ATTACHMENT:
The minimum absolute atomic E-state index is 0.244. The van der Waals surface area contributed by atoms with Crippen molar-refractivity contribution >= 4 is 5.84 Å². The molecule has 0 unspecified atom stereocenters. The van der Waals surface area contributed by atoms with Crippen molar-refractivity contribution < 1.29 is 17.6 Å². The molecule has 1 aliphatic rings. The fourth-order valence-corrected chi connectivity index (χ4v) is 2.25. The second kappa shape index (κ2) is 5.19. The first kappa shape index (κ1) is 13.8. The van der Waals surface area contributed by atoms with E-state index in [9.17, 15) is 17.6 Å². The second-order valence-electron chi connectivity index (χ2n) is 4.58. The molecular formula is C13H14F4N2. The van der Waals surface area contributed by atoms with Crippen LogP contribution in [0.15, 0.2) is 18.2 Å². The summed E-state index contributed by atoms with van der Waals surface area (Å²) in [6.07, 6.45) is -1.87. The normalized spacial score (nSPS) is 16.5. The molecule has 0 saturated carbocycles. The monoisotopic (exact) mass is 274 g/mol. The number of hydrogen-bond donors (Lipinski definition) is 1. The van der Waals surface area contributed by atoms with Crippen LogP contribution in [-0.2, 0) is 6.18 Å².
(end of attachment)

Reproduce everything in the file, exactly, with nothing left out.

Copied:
The minimum absolute atomic E-state index is 0.244. The van der Waals surface area contributed by atoms with Crippen molar-refractivity contribution >= 4 is 5.84 Å². The molecule has 0 unspecified atom stereocenters. The van der Waals surface area contributed by atoms with Crippen molar-refractivity contribution < 1.29 is 17.6 Å². The molecule has 1 aliphatic rings. The fourth-order valence-corrected chi connectivity index (χ4v) is 2.25. The second kappa shape index (κ2) is 5.19. The first kappa shape index (κ1) is 13.8. The van der Waals surface area contributed by atoms with E-state index in [9.17, 15) is 17.6 Å². The second-order valence-electron chi connectivity index (χ2n) is 4.58. The molecular formula is C13H14F4N2. The van der Waals surface area contributed by atoms with Crippen LogP contribution in [0.15, 0.2) is 18.2 Å². The summed E-state index contributed by atoms with van der Waals surface area (Å²) in [6.07, 6.45) is -1.87. The normalized spacial score (nSPS) is 16.5. The molecule has 0 saturated carbocycles. The monoisotopic (exact) mass is 274 g/mol. The number of hydrogen-bond donors (Lipinski definition) is 1. The van der Waals surface area contributed by atoms with Crippen LogP contribution in [-0.2, 0) is 6.18 Å².